Adam Wray is flexing like a young Carlos Delgado.
Sometimes it feels as though there’s nothing left to be digitized. Bootlegs, dubplates, cassette-only releases – we have done an excellent job of reproducing and sharing that which was not intended to be reproduced and shared. Of course, there are dark spots on the map – though it’s rare to take to YouTube looking for a track and come up empty-handed, there are still whole bodies of work existing only on nicked-up white-labels, and others lost entirely.
Chicago house (and the bulk of ’80s and ’90s dance music) lives in one of these pockets. While its godheads – Frankie Knuckles, Phuture, Cajmere – are justly revered, many more great artists have slipped through the cracks. Stacy Kidd is one of them. His story is fairly typical of Chicago producers – inspired by the house music he was hearing on the radio, he began DJing in 1987. He hooked up with scene veteran Paul Johnson in 1990 and by ’94 the pair were releasing collaborative 12″s on Dance Mania, one of the genre’s most important labels. Kidd’s first solo release was on Dance Mania, as well, and he’s put out over a hundred tracks since, most recently on his own House 4 Life imprint.
I was unaware of Kidd until I heard a track of his called “Sugar Baby” on a recent mix Detroit’s Kyle Hall assembled for XLR8R. The tune is funky as hell, built around a rubbery bass line and a sample of D’Angelo’s vocals on “Brown Sugar.” Beyond being a serious joint, it piqued my curiosity because of its relatively scarcity – while scores of his tracks are available on YouTube, this one was nowhere to be found.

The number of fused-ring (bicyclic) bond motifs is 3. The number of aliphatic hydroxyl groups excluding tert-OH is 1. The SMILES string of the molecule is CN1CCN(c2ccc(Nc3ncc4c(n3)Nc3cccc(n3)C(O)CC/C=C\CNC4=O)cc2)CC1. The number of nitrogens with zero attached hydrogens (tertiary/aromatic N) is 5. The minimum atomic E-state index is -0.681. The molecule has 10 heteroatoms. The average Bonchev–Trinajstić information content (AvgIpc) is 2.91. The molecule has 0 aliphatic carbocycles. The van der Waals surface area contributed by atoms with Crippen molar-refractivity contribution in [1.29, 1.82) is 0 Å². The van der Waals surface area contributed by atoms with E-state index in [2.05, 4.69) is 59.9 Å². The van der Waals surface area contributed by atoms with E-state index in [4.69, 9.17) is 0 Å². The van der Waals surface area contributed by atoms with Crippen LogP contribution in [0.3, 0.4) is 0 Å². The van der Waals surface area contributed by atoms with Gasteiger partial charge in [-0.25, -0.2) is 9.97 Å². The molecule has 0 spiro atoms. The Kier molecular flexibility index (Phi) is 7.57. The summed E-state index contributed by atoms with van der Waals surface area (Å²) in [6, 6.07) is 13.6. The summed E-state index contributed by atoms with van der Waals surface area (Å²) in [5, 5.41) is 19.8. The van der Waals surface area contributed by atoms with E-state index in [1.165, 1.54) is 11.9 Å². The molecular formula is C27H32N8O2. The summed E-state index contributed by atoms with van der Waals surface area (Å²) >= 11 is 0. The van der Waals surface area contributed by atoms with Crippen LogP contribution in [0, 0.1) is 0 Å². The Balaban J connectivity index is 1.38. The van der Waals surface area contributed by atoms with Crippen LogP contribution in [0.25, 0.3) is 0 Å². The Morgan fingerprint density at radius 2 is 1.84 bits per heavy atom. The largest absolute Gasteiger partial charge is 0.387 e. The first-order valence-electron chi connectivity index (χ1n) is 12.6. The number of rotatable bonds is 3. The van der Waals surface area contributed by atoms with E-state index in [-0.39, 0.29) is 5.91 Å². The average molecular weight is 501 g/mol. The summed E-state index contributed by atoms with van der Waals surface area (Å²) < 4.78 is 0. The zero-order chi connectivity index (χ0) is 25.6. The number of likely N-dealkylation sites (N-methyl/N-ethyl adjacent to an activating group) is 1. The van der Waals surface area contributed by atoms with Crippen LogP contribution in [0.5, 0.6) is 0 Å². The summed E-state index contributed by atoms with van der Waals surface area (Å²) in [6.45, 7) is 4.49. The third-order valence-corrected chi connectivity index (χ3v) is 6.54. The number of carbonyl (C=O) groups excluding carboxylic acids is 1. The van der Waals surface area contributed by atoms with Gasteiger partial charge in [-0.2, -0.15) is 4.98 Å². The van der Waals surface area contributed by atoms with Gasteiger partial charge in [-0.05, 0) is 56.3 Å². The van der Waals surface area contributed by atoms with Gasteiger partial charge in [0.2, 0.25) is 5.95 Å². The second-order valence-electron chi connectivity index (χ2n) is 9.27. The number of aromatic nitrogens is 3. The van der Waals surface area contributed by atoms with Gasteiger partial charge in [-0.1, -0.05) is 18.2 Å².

It was released on the flip side of a 12″ called “Guess I Never Told You.” This record came out in 1996 on on Circuit, a short-lived sub-imprint of Cajmere’s Cajual Records active between ’95 and ’97. The title track is solid but unremarkable, laying sliced-up diva vocals over jacking drums and a scratch loop. The “F-U Mix” is exactly as advertised – essentially the same track with an added “fuck you!” vocal sample. The b-side is much more exciting. Besides “Sugar Baby,” it also features “What,” a 130BPM heater that inches towards juke with its thudding kick and hypnotic, choppy vocal sample. If it was re-released under, say, Joy Orbison’s name, you’d hear it in every other Boiler Room set for months.
Dance Mania began reissuing records earlier this year – great news for fans of Chicago dance music. Of course, that label was only part of the puzzle, and there were many imprints like Circuit that may never benefit from the same attention. Shouts to the dedicated crate-diggers like Kyle Hall, whose dusty fingers are keeping these tunes circulating.